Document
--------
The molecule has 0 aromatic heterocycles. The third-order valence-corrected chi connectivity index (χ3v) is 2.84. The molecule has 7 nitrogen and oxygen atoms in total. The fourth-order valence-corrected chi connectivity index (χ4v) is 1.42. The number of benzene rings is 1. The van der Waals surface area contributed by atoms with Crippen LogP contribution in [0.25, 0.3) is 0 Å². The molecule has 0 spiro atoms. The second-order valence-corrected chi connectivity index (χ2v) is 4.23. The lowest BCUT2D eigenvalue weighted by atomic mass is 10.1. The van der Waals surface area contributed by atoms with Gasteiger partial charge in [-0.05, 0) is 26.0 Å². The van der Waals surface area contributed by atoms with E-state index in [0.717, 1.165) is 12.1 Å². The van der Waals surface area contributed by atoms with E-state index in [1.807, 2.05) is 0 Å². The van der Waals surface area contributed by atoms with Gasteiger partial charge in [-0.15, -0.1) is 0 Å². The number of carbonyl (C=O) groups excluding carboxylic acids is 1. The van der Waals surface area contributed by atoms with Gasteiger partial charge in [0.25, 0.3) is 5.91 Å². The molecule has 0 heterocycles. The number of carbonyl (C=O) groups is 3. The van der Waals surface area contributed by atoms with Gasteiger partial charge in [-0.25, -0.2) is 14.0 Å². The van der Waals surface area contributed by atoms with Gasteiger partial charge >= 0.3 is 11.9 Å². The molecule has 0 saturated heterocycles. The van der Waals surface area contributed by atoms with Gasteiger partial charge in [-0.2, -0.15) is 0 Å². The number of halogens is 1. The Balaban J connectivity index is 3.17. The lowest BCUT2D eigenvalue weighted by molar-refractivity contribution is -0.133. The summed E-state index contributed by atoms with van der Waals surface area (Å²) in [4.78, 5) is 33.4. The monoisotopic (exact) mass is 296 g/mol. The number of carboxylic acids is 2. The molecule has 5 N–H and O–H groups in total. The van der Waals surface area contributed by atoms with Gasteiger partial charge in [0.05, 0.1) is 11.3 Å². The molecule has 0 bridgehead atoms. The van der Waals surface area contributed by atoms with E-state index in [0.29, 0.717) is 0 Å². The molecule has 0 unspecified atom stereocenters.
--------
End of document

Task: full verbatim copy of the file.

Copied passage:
The molecule has 0 aromatic heterocycles. The third-order valence-corrected chi connectivity index (χ3v) is 2.84. The molecule has 7 nitrogen and oxygen atoms in total. The fourth-order valence-corrected chi connectivity index (χ4v) is 1.42. The number of benzene rings is 1. The van der Waals surface area contributed by atoms with Crippen LogP contribution in [0.25, 0.3) is 0 Å². The molecule has 0 spiro atoms. The second-order valence-corrected chi connectivity index (χ2v) is 4.23. The lowest BCUT2D eigenvalue weighted by atomic mass is 10.1. The van der Waals surface area contributed by atoms with Gasteiger partial charge in [-0.05, 0) is 26.0 Å². The van der Waals surface area contributed by atoms with E-state index in [0.717, 1.165) is 12.1 Å². The van der Waals surface area contributed by atoms with E-state index in [1.807, 2.05) is 0 Å². The van der Waals surface area contributed by atoms with Gasteiger partial charge in [-0.15, -0.1) is 0 Å². The number of carbonyl (C=O) groups excluding carboxylic acids is 1. The van der Waals surface area contributed by atoms with Gasteiger partial charge in [0.25, 0.3) is 5.91 Å². The molecule has 0 heterocycles. The number of carbonyl (C=O) groups is 3. The van der Waals surface area contributed by atoms with Gasteiger partial charge in [-0.25, -0.2) is 14.0 Å². The van der Waals surface area contributed by atoms with Gasteiger partial charge >= 0.3 is 11.9 Å². The molecule has 0 saturated heterocycles. The van der Waals surface area contributed by atoms with Gasteiger partial charge in [-0.2, -0.15) is 0 Å². The number of halogens is 1. The Balaban J connectivity index is 3.17. The lowest BCUT2D eigenvalue weighted by molar-refractivity contribution is -0.133. The summed E-state index contributed by atoms with van der Waals surface area (Å²) in [4.78, 5) is 33.4. The monoisotopic (exact) mass is 296 g/mol. The number of carboxylic acids is 2. The molecule has 5 N–H and O–H groups in total. The van der Waals surface area contributed by atoms with Gasteiger partial charge in [0.05, 0.1) is 11.3 Å². The molecule has 0 bridgehead atoms. The van der Waals surface area contributed by atoms with E-state index in [0.29, 0.717) is 0 Å². The molecule has 0 unspecified atom stereocenters.